This idea of “loss aversion” affects our decision in one other aspect. How we react to risk. In absolute terms a 5% change in probability is exactly what it is – a 5% change in probability. At least as far as classic expectation principle goes. However from the context of a loss aversive mindset this change can mean something completely different. Let’s say our chances of winning $1 million improve from 0% to 5% in one case and from 95% to 100% in another case. According to the expectation principle our utility of winning $1 million increased by 5% in both cases. However a change from 0% to 5% is not the same as a change from 95% to 100%. The first case is a possibility effect. Now there is a chance to win. The change from 95% to 100% is a certainty effect. The win is certain. Depending on the situation, when one is evaluating options these two effects come into play and we end up either overweighting or underweighting our choice.
Possibility of Winning and Losing
Imagine a situation where the situation is framed as such. You are offered two options in a court of law. You have the going against you. There is a 5% chance that things will go in your favor and if they do you would gain $100,000. However you have another option to settle out of court and go for $50,000 straight away. The probability clearly favors that you settle (5% of $100,000 = $5000 vs. $50,000 for the sure shot gain) but owing to the possibility effect you will overweight that choice and not go for the safe option. Here is a case when you are being risk seeker. The pain of a loss (in this case the possibility of foregoing the extra $50,000) by accepting a seemingly compromise deal makes you go for the obviously risky choice.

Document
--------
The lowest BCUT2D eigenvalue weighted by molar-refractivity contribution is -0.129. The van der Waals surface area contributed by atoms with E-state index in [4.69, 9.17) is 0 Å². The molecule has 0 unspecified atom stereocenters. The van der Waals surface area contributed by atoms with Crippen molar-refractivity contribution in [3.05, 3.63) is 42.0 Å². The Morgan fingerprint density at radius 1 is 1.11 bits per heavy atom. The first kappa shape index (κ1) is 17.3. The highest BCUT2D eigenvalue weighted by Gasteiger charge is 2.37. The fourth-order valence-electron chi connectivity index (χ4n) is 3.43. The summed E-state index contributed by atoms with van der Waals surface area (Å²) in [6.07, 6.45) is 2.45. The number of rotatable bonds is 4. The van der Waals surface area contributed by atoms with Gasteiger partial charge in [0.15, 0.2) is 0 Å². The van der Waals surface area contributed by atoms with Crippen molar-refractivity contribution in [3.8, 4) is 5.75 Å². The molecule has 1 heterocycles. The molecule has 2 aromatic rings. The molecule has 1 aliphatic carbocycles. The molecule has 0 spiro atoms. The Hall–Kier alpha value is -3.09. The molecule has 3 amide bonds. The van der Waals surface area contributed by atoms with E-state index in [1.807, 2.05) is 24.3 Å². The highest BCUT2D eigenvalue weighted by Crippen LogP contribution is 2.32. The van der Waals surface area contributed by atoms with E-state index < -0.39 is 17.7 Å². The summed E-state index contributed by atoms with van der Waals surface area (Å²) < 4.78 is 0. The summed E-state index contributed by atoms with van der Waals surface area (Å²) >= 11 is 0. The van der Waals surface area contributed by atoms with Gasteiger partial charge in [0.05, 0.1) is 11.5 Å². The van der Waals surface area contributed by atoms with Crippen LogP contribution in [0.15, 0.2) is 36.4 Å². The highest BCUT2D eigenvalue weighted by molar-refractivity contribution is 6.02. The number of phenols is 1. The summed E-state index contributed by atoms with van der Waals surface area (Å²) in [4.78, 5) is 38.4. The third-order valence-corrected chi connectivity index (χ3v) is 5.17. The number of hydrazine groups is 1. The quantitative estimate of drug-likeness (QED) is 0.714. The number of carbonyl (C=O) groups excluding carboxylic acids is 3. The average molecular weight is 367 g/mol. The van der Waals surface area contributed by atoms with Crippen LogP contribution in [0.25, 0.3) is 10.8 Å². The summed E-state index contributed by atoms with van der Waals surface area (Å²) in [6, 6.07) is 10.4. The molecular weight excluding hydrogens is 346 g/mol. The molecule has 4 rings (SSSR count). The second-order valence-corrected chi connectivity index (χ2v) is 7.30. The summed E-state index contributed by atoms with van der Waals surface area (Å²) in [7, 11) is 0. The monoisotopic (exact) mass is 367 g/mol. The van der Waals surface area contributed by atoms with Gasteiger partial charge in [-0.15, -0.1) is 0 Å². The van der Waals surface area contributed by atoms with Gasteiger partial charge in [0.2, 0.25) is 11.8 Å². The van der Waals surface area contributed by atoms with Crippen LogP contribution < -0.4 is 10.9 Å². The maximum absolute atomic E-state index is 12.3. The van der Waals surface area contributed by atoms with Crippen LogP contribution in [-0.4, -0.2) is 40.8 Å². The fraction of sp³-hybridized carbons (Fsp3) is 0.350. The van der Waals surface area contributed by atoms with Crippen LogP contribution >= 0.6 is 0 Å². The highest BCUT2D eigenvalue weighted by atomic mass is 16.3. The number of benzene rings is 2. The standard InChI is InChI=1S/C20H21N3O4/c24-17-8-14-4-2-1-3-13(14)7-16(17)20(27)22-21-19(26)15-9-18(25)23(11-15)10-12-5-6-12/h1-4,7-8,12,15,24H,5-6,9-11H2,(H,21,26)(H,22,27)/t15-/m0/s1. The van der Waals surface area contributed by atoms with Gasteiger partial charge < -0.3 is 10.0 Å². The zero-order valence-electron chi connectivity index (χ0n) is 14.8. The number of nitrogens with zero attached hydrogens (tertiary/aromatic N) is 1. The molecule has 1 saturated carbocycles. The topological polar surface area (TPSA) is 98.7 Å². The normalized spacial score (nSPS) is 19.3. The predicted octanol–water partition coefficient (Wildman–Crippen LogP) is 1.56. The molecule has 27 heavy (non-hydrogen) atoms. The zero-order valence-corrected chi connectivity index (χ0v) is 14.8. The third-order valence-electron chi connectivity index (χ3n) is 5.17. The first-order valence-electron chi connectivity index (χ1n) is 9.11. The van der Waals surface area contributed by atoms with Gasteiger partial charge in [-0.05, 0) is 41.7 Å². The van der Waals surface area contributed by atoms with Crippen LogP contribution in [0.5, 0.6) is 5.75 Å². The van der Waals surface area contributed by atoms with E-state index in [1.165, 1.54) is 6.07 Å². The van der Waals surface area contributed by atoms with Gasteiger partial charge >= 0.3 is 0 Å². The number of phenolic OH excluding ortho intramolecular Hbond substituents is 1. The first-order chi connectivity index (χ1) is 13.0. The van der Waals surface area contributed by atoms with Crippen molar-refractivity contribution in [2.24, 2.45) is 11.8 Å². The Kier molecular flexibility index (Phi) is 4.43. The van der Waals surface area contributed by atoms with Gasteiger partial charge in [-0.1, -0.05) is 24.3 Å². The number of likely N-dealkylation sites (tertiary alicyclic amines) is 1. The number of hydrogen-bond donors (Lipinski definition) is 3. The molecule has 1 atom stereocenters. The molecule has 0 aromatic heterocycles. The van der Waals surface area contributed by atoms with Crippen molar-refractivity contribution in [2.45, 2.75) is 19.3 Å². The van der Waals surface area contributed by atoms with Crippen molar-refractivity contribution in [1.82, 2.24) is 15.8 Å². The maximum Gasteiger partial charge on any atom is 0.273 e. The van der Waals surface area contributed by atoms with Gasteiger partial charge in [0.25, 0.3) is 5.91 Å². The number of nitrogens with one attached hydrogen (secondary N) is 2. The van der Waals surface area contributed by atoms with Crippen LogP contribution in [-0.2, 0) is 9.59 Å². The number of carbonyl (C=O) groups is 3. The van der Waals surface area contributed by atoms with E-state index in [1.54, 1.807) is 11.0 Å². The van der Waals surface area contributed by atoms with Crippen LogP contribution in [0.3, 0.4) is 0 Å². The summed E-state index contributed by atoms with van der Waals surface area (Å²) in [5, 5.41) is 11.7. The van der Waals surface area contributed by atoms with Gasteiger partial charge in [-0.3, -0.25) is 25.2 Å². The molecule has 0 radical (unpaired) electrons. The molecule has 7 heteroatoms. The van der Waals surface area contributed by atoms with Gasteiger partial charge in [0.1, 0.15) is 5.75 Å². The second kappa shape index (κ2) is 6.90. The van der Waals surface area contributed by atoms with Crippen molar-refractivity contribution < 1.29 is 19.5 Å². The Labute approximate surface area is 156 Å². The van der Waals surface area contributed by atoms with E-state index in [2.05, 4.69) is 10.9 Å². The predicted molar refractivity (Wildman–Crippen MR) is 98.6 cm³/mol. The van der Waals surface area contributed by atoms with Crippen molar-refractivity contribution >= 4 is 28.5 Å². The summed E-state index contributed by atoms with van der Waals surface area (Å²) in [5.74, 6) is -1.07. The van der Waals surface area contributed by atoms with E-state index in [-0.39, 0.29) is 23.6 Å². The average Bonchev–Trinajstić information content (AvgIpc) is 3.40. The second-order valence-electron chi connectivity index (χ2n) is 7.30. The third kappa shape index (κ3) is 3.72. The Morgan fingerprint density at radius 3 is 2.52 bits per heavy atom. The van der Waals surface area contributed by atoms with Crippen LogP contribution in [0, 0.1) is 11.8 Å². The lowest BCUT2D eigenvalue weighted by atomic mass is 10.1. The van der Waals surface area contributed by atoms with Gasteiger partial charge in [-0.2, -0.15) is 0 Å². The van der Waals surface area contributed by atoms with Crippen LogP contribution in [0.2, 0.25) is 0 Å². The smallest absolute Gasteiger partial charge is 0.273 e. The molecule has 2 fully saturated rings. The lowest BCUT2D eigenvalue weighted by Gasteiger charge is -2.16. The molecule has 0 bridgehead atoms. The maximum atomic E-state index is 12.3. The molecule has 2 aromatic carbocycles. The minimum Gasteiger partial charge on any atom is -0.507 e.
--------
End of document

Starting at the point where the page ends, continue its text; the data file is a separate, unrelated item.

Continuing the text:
Alternatively you are in another situation where you have a 5% chance to lose $100,000 or take a sure shot loss of $50,000. Probability clearly dictates that the gamble is worth $5000 but the fear of a large loss makes you risk averse and here instead of clearly going for the gamble you accept an unfavorable settlement. How the possibility of winning made you take a risk when the sure shot outcome was better and the possibility of loss made you take the unfavorable settlement while the real probability of that incident occurring was very low.
Certainty of Winning and Losing
Now let’s look at another situation. Here you are in a situation where there is a 95% chance that you would gain $100,000. If you look at the probability of winning it is $95,000 vs a settlement of $50,000. The certainty of $50,000 is overweighted and the fear of disappointment makes you risk averse. At the same time if you have 95% chance of losing $100,000 you should surely settle and stop your loss at $50,000. But the certainty of loss is underweighted this time again and in the hope of avoiding a loss you take the gamble and become a risk seeker. These scenarios have been captured in the table below.
The key lesson from it all is our deep aversion to losses and how they can cloud our judgement to clearly make the unfavorable choice. From an economic perspective, logic states otherwise but the fear of regret and disappointment loom larger in our decision making and blind us from making the right choice. This has huge implications to our life especially when it comes to litigation. You can imagine how unfavorable settlements are accepted when someone clearly has a winning case at hand and how losses that could have been avoided if the risks were taken but are not because of the fear of losing.Feature image by SuperFantastic used under Creative Commons License 2.0